A man dressed as a businessman, holds a briefcase covered in U.S. dollar notes. (Photographer: Simon Dawson/Bloomberg)

Blackstone’s War Chest of Cash Shrinks as Firm Puts More to Work

(Bloomberg) -- Blackstone Group LP is making a dent in its war chest of cash, finding opportunities even as asset values rise.

The world’s largest alternative asset manager put more of its dry powder -- the amount of money it has raised but not invested -- to work, leaving it with $88 billion in the second quarter, Blackstone said in a statement Thursday. The mound of capital has more than doubled since 2013, when it was $39 billion.

Led by Stephen Schwarzman, Blackstone and its private equity rivals together broke fundraising records last year. But as asset values have risen, managers have had to search harder to find deals that can produce the big returns that attracted investors in the first place. Rather than overpaying, firms have stockpiled the dry powder, which reached an all-time high of more than $1 trillion as of June 30, according to Preqin.

“We’ve been in a fairly robust fundraising cycle with the big getting bigger,” said Gerald O’Hara, an analyst at Jefferies. “The focus is shifting more from what they can raise to how prudently they can deploy the money.”

Blackstone’s War Chest of Cash Shrinks as Firm Puts More to Work

Blackstone’s deployed $8.4 billion in the quarter. Its private equity business invested $2.6 billion. The real estate and credit units deployed $4.6 billion and $2.4 billion respectively.

The firm is planning to launch its next global real estate fund this quarter and expects it to be at least as large as the previous $16 billion fund, President Jonathan Gray said on a media call Thursday.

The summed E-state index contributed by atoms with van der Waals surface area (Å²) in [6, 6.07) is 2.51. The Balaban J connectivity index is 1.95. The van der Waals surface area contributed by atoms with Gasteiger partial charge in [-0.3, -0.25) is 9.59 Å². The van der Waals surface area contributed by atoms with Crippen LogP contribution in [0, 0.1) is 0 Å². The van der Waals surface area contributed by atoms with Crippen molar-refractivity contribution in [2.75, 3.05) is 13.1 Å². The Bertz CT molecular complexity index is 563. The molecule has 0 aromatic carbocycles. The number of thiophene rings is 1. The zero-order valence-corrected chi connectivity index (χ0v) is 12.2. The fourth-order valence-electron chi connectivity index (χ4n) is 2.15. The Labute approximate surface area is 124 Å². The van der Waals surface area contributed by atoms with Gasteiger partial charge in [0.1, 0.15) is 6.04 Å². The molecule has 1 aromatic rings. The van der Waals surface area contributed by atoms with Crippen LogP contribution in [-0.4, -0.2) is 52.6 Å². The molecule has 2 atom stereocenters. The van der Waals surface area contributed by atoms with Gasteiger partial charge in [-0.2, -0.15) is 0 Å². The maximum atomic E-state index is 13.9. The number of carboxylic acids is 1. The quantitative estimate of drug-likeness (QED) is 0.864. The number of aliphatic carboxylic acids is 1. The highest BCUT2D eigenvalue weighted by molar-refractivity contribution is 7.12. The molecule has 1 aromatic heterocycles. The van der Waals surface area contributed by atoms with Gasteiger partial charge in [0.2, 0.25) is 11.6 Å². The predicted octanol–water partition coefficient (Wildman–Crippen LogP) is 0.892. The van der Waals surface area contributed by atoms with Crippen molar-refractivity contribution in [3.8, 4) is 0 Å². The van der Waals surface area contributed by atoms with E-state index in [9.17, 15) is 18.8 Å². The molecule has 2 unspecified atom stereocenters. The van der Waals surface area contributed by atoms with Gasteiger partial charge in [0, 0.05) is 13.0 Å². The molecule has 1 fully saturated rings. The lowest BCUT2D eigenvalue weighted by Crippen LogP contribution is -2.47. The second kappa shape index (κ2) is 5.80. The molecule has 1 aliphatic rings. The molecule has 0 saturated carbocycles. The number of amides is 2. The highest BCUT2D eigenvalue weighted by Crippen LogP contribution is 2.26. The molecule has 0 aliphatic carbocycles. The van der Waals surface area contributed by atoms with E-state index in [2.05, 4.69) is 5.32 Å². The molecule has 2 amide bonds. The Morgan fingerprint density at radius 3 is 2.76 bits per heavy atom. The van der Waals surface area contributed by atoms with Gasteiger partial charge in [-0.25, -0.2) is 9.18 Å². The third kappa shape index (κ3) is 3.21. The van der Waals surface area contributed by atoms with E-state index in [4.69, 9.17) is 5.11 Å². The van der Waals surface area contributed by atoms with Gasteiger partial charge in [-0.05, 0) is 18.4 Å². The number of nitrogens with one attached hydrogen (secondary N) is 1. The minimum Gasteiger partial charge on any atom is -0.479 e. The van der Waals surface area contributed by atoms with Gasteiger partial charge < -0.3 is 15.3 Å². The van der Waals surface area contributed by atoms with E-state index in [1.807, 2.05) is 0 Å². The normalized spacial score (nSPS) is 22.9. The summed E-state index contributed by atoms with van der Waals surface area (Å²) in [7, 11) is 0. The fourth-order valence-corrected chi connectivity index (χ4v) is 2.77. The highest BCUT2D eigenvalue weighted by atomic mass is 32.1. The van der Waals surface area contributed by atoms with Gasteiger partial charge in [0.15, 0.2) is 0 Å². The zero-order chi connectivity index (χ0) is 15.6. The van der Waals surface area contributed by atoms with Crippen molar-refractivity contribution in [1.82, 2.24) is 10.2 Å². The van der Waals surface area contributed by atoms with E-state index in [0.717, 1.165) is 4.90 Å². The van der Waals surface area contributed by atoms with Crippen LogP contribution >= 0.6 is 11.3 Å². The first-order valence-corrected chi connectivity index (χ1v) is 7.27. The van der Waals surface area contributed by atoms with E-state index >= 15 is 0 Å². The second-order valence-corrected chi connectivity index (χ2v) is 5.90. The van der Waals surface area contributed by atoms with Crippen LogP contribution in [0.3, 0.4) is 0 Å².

Gray said yesterday that his firm doesn’t feel rushed into spending its clients’ money. While private equity firms are competing, particularly for smaller deals, Blackstone tends to invest on a larger scale, he said.

“Investors give you capital for six years,” Gray said at the CNBC Institutional Investor Delivering Alpha Conference in New York. “You can be patient.”

Gray said Blackstone is investing heavily in warehouses given the growth of online sales. The firm has made acquisitions in the U.S., Canada, China and Japan.

Assets, Income

During the second quarter, assets under management fell about $10.2 billion to $439.4 billion from the first period. Assets under management dipped after Blackstone’s credit group dissolved its partnership as a subadviser to FS Investment Corp.’s funds to pursue its own direct lending business.

AUM is expected to cross $500 billion in the first half of next year, Schwarzman said on the call with analysts Thursday.

The New York-based firm’s economic net income, which reflects both realized and unrealized investment gains, was $1.1 billion, or 90 cents a share, compared with $695.7 million in the year-ago quarter, Blackstone said. The results beat estimates of 74 cents a share, the average of 13 analysts compiled by Bloomberg.

The firm brought in $20.1 billion in the quarter. The company raised $5 billion for infrastructure investments.

Blackstone’s private-equity portfolio appreciated 9.5 percent in the quarter, spurred by gains in public holdings and mark-ups in private assets from announced sales, the firm said. Its real estate business saw gains of $4.3 billion driven by the sale of its remaining stake in Hilton hotels and three U.K. office properties.

Shares of Blackstone fell about 2.2 percent to $35.45 at 12:19 p.m. in New York as the broader market declined. They have gained about 2 percent in the past 12 months.

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